8. The method of claim 1, comprising etching about 100 Å away from said substrate on either side of said electrode prior to said heat treating.
9. The method of claim 1 or 2, comprising conducting said heat treating in a hydrogen atmosphere.
10. The method of claim 1 or 2, said compound semiconductor substrate being GaAs.
11. The method of claim 1 or 2, said refractory metal silicide including only one of Mo and W.
12. The method of claim 1 or 2, said silicide comprising two of said refractory metals.
13. The method of claim 2, said semiconductor substrate being GaAs.
14. The method of claim 13, said refractory metal silicide including silicide of Mo and W.
15. The method of claim 14, wherein said device is formed to have a breakdown voltage of a value that is higher than 5 volts, in correspondence to a surface impurity concentration of approximately 1017 cm-3 and a peak impurity concentration of 1018 cm-3.
16. A method for the manufacture of a semiconductor device comprising the steps of:
forming a Schottky gate electrode of refractory metal silicide containing tungsten, on a compound semiconductor substrate;
forming source and drain regions adjacent said Schottky gate electrode by ion-implanting an impurity into said compound semiconductor substrate using said Schottky gate electrode as a mask;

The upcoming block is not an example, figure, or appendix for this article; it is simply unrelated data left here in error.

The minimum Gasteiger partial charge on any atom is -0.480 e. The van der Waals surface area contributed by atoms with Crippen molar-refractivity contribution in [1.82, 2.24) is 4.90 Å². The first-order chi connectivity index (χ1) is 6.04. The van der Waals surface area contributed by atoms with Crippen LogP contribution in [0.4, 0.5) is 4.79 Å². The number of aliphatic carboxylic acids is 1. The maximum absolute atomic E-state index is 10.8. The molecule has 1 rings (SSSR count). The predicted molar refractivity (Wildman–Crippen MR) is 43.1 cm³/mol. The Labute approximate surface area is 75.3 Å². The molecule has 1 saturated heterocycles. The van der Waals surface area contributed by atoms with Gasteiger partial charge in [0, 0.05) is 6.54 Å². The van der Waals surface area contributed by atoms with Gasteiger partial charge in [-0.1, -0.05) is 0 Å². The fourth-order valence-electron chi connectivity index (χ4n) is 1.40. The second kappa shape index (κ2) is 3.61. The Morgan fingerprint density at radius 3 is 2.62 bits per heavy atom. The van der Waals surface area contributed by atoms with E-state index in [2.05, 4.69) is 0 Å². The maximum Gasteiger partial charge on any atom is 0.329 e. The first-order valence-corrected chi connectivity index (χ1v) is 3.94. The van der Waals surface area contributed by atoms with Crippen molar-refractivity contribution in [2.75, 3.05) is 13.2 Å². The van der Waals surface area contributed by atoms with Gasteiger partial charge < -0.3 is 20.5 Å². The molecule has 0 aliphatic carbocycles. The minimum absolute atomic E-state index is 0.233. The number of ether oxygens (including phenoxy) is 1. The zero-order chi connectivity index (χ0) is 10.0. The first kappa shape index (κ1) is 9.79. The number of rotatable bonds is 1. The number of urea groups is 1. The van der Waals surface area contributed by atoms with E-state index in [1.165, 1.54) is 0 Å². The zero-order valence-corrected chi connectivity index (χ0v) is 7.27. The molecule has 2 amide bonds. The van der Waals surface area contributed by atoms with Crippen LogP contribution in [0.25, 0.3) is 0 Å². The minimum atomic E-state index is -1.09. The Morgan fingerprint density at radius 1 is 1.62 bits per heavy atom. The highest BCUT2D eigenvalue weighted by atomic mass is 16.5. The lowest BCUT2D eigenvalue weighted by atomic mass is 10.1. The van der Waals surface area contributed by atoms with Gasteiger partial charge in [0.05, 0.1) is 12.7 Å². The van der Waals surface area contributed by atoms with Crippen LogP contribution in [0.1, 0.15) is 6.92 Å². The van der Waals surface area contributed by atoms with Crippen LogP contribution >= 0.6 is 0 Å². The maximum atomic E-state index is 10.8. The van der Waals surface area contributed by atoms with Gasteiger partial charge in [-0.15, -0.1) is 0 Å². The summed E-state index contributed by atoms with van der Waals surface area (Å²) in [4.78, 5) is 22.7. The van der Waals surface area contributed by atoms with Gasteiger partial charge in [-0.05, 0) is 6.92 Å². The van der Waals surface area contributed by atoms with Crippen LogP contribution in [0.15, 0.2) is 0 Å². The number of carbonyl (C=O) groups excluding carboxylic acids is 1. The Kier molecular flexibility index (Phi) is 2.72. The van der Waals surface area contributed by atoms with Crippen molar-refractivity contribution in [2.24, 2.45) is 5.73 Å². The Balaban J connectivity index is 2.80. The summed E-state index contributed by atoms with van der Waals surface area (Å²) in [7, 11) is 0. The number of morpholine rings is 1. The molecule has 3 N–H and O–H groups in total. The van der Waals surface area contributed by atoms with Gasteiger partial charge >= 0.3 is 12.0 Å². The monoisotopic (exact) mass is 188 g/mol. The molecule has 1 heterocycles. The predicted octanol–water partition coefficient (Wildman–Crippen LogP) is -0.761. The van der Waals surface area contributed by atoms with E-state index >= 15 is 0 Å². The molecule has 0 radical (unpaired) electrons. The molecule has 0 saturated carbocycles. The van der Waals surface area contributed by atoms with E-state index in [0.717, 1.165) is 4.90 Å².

heat treating said compound semiconductor substrate by heating said compound semiconductor substrate to a temperature in the range from substantially 650 C. to substantially 850 C. to activate the introduced impurity; and
forming an electrode of a predetermined material on each of said source and drain regions, the ion-implantation being performed so that said source and drain regions have impurity concentration profiles in which the impurity concentrations are the highest at a predetermined depth from the surfaces of said source and drain regions and so that a short circuit does not occur between said source and drain regions and said Schottky gate electrode.
17. A method for manufacturing a semiconductor device, comprising the steps of:
forming a Schottky gate electrode of refractory metal silicide containing tungsten, on a GaAs semiconductor substrate;
forming source and drain regions in the GaAs semiconductor substrate adjacent the Schottky gate electrode by introducing an impurity into the GaAs semiconductor substrate using the Schottky gate electrode as a mask; and
subsequently heat treating the GaAs semiconductor substrate and the Schottky gate electrode by heating the GaAs semiconductor substrate and the Schottky gate electrode to a temperature in the range from substantially 650 C. to substantially 850 C. to activate the introduced impurity.
18. A method as set forth in claim 17, wherein said refractory metal silicide containing tungsten is tungsten silicide.
19. A method for the manufacture of a semiconductor device, comprising the steps of:
forming a Schottky gate electrode of a refractory metal silicide including Ta on a compound semiconductor substrate, the Schottky gate electrode having a barrier height and an ideality factor which are stable with respect to heat treatment at temperatures up to substantially 800 C.;
forming regions by introducing an impurity into the compound semiconductor substrate using the Schottky gate electrode as a mask; and
subsequently heat treating the semiconductor substrate and the Schottky gate electrode by heating the semiconductor substrate and the Schottky gate electrode to a temperature in the range from substantially 650 C. to substantially 800 C.